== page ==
Tuesday, June 9, 2009

Ailing Kennedy drafts vision of healthcare reform

Ailing Kennedy drafts vision of healthcare reform
By Thomas Ferraro
WASHINGTON (Reuters) - President Barack Obama's quest to overhaul U.S. healthcare rests in part on the frail shoulders of Senator Edward Kennedy, a champion of the cause now in the second year of fighting deadly brain cancer.
A towering figure among Democrats who has called providing health insurance to all Americans "the cause of my life," Kennedy recently floated a bill seen as an first draft of Obama's high-stakes effort.
But whether the Democratic-controlled Congress ultimately passes legislation -- and what it looks like -- may depend on how much time and energy the ailing 77-year-old Kennedy can devote to it in coming months. Conservative Republicans and centrist Democrats are ready to chip away at the more liberal elements of his proposal such as a government-run health plan.
"Kennedy is critical to passage (of healthcare legislation)," said James Thurber of American University's Center for Congressional and Presidential Studies.
"That doesn't mean a bill wouldn't pass without him," Thurber said. "Other people are involved. But he's the key. He knows more about healthcare than anyone else in the Senate, he's widely respected by both parties and is one of the most important senators in history."
Obama has called on Congress to pass legislation by October to create a public insurance program that would compete with private insurers, part of his broader plan to overhaul the $2.5 trillion U.S. healthcare system.
This could be a hurdle for Republicans, who along with some private insurers say Obama is setting the country on the road to a government monopoly on health insurance in his bid to provide cover to an estimated 46 million uninsured Americans.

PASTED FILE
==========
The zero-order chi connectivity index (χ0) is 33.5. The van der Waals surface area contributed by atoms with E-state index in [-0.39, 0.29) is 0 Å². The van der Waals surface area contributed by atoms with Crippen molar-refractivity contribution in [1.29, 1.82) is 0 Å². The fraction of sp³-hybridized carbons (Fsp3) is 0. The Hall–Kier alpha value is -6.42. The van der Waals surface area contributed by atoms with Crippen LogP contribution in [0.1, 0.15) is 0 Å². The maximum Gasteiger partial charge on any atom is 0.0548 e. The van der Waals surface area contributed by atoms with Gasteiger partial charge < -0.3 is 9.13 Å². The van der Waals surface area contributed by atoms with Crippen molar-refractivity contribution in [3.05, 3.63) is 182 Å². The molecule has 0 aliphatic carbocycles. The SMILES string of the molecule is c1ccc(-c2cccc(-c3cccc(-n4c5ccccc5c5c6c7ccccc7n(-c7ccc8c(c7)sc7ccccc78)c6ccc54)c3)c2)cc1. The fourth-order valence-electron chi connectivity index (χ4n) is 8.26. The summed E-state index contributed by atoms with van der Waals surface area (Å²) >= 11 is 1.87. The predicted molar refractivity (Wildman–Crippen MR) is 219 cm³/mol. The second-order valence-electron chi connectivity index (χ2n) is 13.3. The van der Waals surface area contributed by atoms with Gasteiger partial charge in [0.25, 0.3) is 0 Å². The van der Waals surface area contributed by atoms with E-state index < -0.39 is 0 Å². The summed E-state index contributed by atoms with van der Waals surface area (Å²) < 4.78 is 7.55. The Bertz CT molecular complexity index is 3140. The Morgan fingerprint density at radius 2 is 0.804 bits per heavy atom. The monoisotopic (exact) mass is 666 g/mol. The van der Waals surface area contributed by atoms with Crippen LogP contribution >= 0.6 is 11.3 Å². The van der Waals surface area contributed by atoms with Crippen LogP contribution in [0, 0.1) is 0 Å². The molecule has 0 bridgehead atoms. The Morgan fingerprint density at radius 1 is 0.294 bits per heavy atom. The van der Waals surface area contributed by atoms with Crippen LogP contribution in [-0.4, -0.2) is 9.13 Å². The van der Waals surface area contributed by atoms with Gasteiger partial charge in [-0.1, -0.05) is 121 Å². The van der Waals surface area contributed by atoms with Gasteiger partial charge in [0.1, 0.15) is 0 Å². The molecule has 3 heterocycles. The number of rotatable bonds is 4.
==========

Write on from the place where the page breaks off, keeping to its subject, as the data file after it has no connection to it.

Democrats may have sufficient votes to ram it through the House of Representatives without any Republican support. But Democrats say they want bipartisan Senate backing. Both chambers must pass a bill before Obama can sign it into law.
Draft legislation by Kennedy's Health, Education, Labor and Pensions Committee would require businesses and individuals to purchase medical coverage and bar insurance companies from refusing to cover anyone because of preexisting conditions.
It would also provide federal subsidies to families buying coverage.
While Kennedy is influential, another player who will determine the final shape of the Democratic health plan is Senate Finance Committee chairman Max Baucus -- who is seen as far more cautious.
With Kennedy largely sidelined by the brain cancer he was diagnosed with 13 months ago, the more moderate Baucus has taken a higher profile on the drive in the past year.
"The end product will likely be 75 percent Kennedy, 25 percent Baucus," said a senior Democratic leadership aide. Others say the final balance may be more 50-50.
But as a congressional analyst put it: "What everyone knows is that when it comes to cutting a deal, they guy who liberal Democrats have confidence in is Kennedy, not Baucus." Continued...
Source: Reuters

No comments: